by: Diane K.
A few weeks ago, I was asked to speak to a class about my experiences as a Little Person. I’m always surprised when people find my life interesting. To me, it’s just, well, life. I’ve known no other body and after 29 years on this earth, living as a Little Person has always been just, living. After addressing that “Little Person” is the politically correct term, someone chimed in and asked if I had heard Bill Burr’s bit about midgets. I hadn’t. He assured me that I would change my view after hearing his perspective.
It’s annoying when people try to change my mind about this topic after I’ve made it clear it’s not a matter of discussion. “Stop being so sensitive.” “It’s just a word, don’t give power to it.” Don’t tell me how to feel. Unlike most people who were bullied as kids, I don’t have the luxury of shedding my childhood taunts as an adult. People still laugh at me and yell out, “look at that midget!” and laugh with their idiot friends at my expense. When labels like “midget”, “fat ass”, etc. are used; its sole purpose is to alienate a person, not just as a description. Derelicts thrive on putting others down because it satisfies their own voids in life.
The sad truth is that people don’t care about issues that do not directly affect them. We support equality for group A, but screw group B because we don’t give a s*** about them! As a person who has experienced cruel behavior throughout my life, I try my best to be compassionate towards everyone. I still have a hard time with blatant as******, but I try really hard to be understanding of them, too. I still think nasty things, but I have the decency to keep those thoughts to myself. I’ve never called out an as****** for the sake of entertaining my friends. Well, not soberly anyway.
While I understand the value of desensitizing labels, I feel that it only works when everyone is on board. At 29, I can intellectually process that people who call me a midget (after being told it’s not cool) in 2013 are just ignorant jerks. Not everyone has the same stance on derogatory terminology. Some people are deeply opposed while others have built immunity to labels and welcome anything. If you are one of those people who have successfully mastered the “sticks and stones” policy, congratulations! In respect for the rest of us working toward being seen as equal members of society, please keep your revelries to yourself.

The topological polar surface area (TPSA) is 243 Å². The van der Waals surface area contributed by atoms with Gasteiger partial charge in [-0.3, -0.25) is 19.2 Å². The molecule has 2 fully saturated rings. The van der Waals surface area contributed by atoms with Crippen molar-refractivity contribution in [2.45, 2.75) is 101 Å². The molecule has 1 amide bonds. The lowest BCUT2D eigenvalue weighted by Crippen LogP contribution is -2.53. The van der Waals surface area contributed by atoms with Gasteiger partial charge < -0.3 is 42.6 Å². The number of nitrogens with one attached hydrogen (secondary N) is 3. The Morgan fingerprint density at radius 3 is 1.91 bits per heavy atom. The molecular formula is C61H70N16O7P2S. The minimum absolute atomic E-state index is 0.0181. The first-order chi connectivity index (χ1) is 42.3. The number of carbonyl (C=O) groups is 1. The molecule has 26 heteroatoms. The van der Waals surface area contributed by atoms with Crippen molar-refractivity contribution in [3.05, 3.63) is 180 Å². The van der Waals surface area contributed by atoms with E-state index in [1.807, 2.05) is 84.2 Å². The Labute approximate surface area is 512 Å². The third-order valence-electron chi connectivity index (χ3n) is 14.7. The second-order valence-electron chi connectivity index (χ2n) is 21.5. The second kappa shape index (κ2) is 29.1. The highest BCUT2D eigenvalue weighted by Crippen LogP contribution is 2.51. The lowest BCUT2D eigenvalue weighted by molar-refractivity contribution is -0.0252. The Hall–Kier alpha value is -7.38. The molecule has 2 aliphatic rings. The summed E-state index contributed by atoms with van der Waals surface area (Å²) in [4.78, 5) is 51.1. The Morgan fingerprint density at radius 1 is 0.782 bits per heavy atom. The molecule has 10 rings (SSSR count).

It doesn’t matter what the word is, if someone doesn’t like it, it’s just a matter of respect to honor his or her request. If someone were to tell me that he didn’t like to be called a “person”, I’d stop calling him a “person”. I don’t need to understand why, it just is and I’d respect his decision. I’d make sure to try extra hard to remember his name so I never have to refer to him as a “person” ever again.
I understand that it’s hard to learn new words and break old habits. Change can be difficult to accept, especially when our precious go-to jabs are being compromised. I’m embarrassed that I am personally guilty of using the R-word quite a bit in my youth and even throughout adulthood. I was ignorant and didn’t realize it was offensive until recently. I’ve stopped using the R-word and replace it with more appropriate descriptors. It took some effort, but it wasn’t difficult. I’d be a hypocrite if I didn’t try my best to correct my own wrongdoings.
We’re not children anymore. It’s nasty to attempt to make someone feel bad for being different. Don’t offer excuses when people express their discomfort of certain words. It’s a nasty thing to do. Be an adult. Take responsibility and value that opportunity to respect a fellow human being. Life is hard; you are either another problem or a beautiful solution.